Dormancy Effect None

Description
Your troubled experiences with authority give you an impulse to defy it regardless of consequences.

Isolation Terror [Cata. HB]

Type lesser madness; Save Will DC 18; Onset 1d4 days

Effect
Whenever you become blinded or deafened (which may be the result from injury, magic, or from an environmental effect that suddenly renders an area dark or soundless), you must succeed at a Will save or become shaken for 1d6 rounds. The next round, you can choose to attempt another saving throw to end the effect, but if you fail, you become scared instead. A scared character can choose to attempt another saving throw to become shaken again, but if they fail, they become frightened for 1d6 rounds instead.
Dormancy Effect Whenever you become blinded or deafened, you must succeed at a Will save or become shaken for 1 round.

Description
The loss of your senses drives you into a panic as the deprivation of power draws out your deepest fears.

Mimicry [Cata. HB]

Type lesser madness; Save Will DC 16; Onset 1d4 days

Effect
Whenever you perform a type of action which you have not witnessed another creature perform within the last round, you take a -4 penalty on any d20 rolls associated with that action.
Dormancy Effect None

Description
You struggle to guide your own actions, relying on the impressions of others to shape your performance.

Mutterings [Cata. HB]

Type lesser madness; Save Will DC 16; Onset 1d4 days

Effect
You take a -4 penalty on Charisma-based skill checks. Creatures who succeed at a Sense Motive check against you by 5 or more can read your surface thoughts (as per the greater charm version of the Read Mind talent).
Dormancy Effect None

Description
You frequently talk to yourself nervously, whispering mantras or thoughts under your breath.

Overkill [Cata. HB]

Type lesser madness; Save Will DC 16; Onset 1d4 days

Effect
Whenever you reduce a creature to 0 or fewer hit points, you must attempt a Will save against this madness. On a failure, you must spend your next turn performing a coup de grace on the target or destroying their body as a full-round action (if you are capable of doing so).
Dormancy Effect None

Description
You are paranoid about death and take extreme measures to make sure foes do not get back up.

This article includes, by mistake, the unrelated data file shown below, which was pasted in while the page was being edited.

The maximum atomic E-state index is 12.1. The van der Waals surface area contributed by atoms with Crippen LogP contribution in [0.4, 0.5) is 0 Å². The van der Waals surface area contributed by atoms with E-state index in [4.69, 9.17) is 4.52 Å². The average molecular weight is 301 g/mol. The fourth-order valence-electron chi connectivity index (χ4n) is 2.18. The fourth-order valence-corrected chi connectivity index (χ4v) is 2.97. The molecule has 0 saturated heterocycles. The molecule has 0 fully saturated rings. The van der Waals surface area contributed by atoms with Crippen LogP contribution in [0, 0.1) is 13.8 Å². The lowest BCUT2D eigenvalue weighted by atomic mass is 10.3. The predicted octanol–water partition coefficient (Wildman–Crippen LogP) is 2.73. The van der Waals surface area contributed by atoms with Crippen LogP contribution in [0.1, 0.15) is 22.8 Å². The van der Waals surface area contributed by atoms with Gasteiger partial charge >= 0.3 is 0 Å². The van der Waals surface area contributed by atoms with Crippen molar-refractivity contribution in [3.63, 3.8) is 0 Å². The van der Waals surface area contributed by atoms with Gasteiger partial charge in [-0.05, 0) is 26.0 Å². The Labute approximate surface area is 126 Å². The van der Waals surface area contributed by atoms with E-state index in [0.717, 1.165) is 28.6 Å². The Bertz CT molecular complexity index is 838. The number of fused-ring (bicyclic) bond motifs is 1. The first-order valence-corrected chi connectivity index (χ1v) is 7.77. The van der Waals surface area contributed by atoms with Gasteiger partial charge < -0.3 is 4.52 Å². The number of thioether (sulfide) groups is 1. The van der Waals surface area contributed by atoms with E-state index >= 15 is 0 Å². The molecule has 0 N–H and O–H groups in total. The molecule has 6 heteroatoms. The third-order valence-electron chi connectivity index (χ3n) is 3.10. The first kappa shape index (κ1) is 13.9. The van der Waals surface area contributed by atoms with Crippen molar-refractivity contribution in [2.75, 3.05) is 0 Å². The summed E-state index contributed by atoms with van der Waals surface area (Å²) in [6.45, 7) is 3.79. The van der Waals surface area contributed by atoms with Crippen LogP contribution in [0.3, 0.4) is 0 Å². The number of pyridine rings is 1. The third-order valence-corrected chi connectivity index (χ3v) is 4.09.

Performance Anxiety [Cata. HB]

Type lesser madness; Save Will DC 14; Onset 1d4 days

Effect
Whenever you are in combat, you must attempt a Will save at the start of your turn. On a failure, there is a 25% chance that you cannot act this turn.
Dormancy Effect None

Description
In stressful situations, you tend to freeze up, incapable of doing much more than trying to defend yourself.

Perpetual Discomfort [Cata. HB]

Type lesser madness; Save Will DC 16; Onset 1d4 days

Effect
You are shaken so long as you are wearing any sort of armor or similarly heavy clothing. This ignores any immunity to the shaken condition you may possess.
Dormancy Effect None

Description
Heavy clothing feels confining and stressful for you, impairing your movements on a psychological level.


Greater Madnesses

Death Wish [Cata. HB]

Type greater madness; Save Will DC 24; Onset 2d6 days

Effect
The afflicted character cannot or does not want to avoid harm, taking a -10 penalty on AC and a -4 penalty on all saving throws.
Dormancy Effect Take a -4 penalty to AC

Description
You have forsaken any sense of self-preservation, simply allowing harm to converge upon you rather than taking any effort to keep yourself safe.

Halted Activity [Cata. HB]

Type greater madness; Save Will DC 22; Onset 2d6 days

Effect
The afflicted character rolls twice on all d20 rolls, taking the lower result.
Dormancy Effect Take a -1 penalty on all d20 rolls

Description
You constantly second-guess your actions, leading to frequent failures.